If you were to look at it from an outside point of view, the main factor behind innovation is none other than initiative. Determined and ambitious individuals, as well as businesses, are the ones driving the world forward and implementing change. The world of Fintech and open banking is no exception. And for most of the world, an open banking initiative means more opportunities, better financial services as well as overall innovation!
open banking initiatives are strides made by the public and the private sectors to promote or encourage the emergence of open banking businesses as well as more lucrative micro and macroeconomic conditions for the development of open banking services.
There are such initiatives almost anywhere in the world. Within the borders of Europe, initiatives are the strongest and most notable as well as impactful. Both private and public market participants are heavily involved in making open banking more prominent and approachable all over the European continent, where it’s already quite solidly established.
EU and the United Kingdom have quite different end-visions in mind. Although they have adopted a lot of the same measures (PSD2 and UK open banking Standard, respectively), the difference between the directions is quite obvious. Within the EU alone, there’s a lot of alternative trends and courses. These are influenced by the variety of individual companies or groups that head the open banking initiatives.
But we can mostly divide these initiatives into two major categories – Free Market and Regulated. Free market approach or free-market open banking Initiative is present in locations where there isn’t a regulatory regime and a standardized system for open banking processes. Most Asian countries are prime examples where the private sector is trying to implement open banking services into the world of finance without any major presence of regulations or strict rules. The primary advantages of this model are continuous innovation and cutting-edge tech, unrestricted by regulations that are sometimes unnecessarily complicated and can be out of touch, if not done right. The threats and risks of such an initiative are outlining the rights of consumers and customers.
On the other end of the spectrum, there’s the Regulated approach. Apart from the EU and the United Kingdom, Australia and Hong Kong are the only two other noteworthy places following the same approach. Hong Kong was amongst the first ones to release an Open API Framework for open API implementation for financial institutions but since then, other regions have made more significant strides forward but this financial hub is still a great example of a working regulatory initiative for open banking.
open banking initiatives have their fair share of obstacles. As with every initiative and push for innovation, there are both technical and regulatory obstacles that encourage ingenuity from businesses and also can delay the implementation of some innovations.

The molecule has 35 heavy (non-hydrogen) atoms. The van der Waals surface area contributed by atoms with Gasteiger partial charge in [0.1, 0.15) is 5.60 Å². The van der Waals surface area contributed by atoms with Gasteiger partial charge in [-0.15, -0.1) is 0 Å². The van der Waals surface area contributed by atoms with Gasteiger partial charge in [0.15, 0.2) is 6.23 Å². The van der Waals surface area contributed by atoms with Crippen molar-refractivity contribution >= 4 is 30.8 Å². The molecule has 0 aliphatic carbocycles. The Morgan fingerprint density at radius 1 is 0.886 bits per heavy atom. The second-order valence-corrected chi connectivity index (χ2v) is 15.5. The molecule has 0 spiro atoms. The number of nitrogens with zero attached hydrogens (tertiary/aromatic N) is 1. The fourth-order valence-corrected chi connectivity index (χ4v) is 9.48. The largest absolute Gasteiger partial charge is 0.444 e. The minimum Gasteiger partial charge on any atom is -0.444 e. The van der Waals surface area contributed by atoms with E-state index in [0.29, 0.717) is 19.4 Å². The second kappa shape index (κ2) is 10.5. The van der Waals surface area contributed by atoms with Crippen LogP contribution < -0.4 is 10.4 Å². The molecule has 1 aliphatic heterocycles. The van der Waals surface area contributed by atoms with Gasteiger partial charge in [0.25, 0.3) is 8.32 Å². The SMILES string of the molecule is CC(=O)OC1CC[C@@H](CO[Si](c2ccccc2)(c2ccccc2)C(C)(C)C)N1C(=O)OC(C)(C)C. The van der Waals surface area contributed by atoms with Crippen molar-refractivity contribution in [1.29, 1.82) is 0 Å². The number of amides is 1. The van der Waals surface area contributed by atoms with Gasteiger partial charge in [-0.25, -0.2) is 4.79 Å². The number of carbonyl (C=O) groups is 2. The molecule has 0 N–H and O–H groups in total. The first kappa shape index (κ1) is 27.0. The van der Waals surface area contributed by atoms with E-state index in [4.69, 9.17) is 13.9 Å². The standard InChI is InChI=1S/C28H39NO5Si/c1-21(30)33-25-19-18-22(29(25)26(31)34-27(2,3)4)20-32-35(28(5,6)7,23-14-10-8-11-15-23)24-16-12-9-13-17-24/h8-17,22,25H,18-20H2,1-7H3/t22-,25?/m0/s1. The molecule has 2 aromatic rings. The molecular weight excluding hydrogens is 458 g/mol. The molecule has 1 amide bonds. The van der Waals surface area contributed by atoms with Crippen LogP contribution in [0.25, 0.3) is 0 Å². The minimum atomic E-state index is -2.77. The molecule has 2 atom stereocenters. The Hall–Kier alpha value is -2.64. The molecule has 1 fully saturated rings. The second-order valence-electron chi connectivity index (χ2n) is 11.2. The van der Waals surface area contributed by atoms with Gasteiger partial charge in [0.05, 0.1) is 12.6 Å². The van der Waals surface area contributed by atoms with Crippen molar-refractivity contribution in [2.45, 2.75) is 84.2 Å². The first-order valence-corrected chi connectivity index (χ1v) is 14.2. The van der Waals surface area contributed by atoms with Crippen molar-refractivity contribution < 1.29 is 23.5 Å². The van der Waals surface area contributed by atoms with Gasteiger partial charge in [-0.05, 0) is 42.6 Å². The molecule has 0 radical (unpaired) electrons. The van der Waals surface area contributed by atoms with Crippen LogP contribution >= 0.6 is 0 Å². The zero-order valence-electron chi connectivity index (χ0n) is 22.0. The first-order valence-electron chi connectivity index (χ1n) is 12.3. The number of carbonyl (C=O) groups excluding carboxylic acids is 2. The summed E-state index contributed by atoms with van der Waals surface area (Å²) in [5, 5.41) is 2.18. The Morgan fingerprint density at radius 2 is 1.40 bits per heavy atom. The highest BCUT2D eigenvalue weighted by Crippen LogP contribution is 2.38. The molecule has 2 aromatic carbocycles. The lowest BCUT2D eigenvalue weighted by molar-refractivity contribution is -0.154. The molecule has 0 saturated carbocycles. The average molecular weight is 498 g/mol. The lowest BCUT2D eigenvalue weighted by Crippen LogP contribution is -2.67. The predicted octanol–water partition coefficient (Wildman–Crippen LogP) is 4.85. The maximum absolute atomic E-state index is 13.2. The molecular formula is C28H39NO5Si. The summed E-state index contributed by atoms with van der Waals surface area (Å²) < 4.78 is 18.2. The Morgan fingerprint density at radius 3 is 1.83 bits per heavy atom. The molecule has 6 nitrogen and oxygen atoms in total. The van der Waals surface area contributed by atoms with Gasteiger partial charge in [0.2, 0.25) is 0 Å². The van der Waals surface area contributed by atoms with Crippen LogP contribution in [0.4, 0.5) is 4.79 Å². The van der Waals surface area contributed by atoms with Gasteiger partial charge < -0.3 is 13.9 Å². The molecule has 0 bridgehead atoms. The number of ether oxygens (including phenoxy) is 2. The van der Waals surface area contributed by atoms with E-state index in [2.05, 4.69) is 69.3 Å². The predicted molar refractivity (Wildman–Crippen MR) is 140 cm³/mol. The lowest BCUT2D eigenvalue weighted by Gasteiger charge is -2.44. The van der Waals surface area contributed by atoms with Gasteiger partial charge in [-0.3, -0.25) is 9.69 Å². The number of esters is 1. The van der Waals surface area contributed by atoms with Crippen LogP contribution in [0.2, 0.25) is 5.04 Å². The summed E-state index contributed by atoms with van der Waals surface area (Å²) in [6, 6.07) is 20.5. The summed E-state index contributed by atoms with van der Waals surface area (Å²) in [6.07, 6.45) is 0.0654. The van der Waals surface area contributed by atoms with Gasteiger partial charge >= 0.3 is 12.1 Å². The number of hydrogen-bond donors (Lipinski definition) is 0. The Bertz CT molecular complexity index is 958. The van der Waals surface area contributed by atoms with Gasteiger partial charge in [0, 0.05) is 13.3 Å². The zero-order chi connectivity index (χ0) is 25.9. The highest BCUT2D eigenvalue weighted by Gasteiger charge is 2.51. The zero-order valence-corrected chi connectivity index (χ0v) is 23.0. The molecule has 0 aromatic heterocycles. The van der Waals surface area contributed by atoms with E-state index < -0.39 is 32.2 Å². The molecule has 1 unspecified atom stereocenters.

In the EU, open banking initiatives must be compliant with the strict data protection laws as per EU GDPR and PSD2. There are significant requirements for developers of APIs and fintech solutions if they want to be licensed. There is also a divide between the expectations of banks, credit unions, and TPPs. Overcoming them and finding compromises amidst the strict regulations is the only way to move forward in these current market conditions. Reciprocity is the main vehicle driving these initiatives forward in markets with a regulatory approach at the moment.
Regulators have, for the most part, done everything in order to promote healthy competition in this sector. The EU GDPR is viewed internationally as an etalon for how data, with regards to financial account information, should be protected. The European Union prioritizes security and transparency above everything else which promotes and encourages the most technologically advanced service providers and most innovative startups rise to the top, creating suitable market conditions for the emergence of high-quality open banking services.
For tech companies looking to take advantage of opportunities but waiting to see more involvement from the regulators, the road is much more difficult. They have to lobby and convince officials that open banking Initiatives in Europe and elsewhere are good examples of how it can benefit their local consumers and make the financial sector more transparent. This is especially relevant to the United States market where the development of working data protection laws and the relevant legislature is still in the very early stages.
It’s always difficult to predict what the future holds for us. The fact of the matter is that market analysts say that future initiatives will be greatly influenced by a variety of different factors. It’s not only how banks and TPPs communicate and collaborate with one another but also how are they able to maximize the room for technological improvement, left by the data protection laws.
Some countries are looking to build international payment and financial service bridges whilst others want to implement good open banking practice to automate more and more financial operations.
However, one thing is clear. In an emerging and growing market, it should be expected that new players will be sprouting up by the dozens. The UK alone, issues more than 30 new licenses for open banking firms each year, meaning that companies with new ideas and ambitious goals should continue to show initiative for innovation and to move away from legacy financial services.
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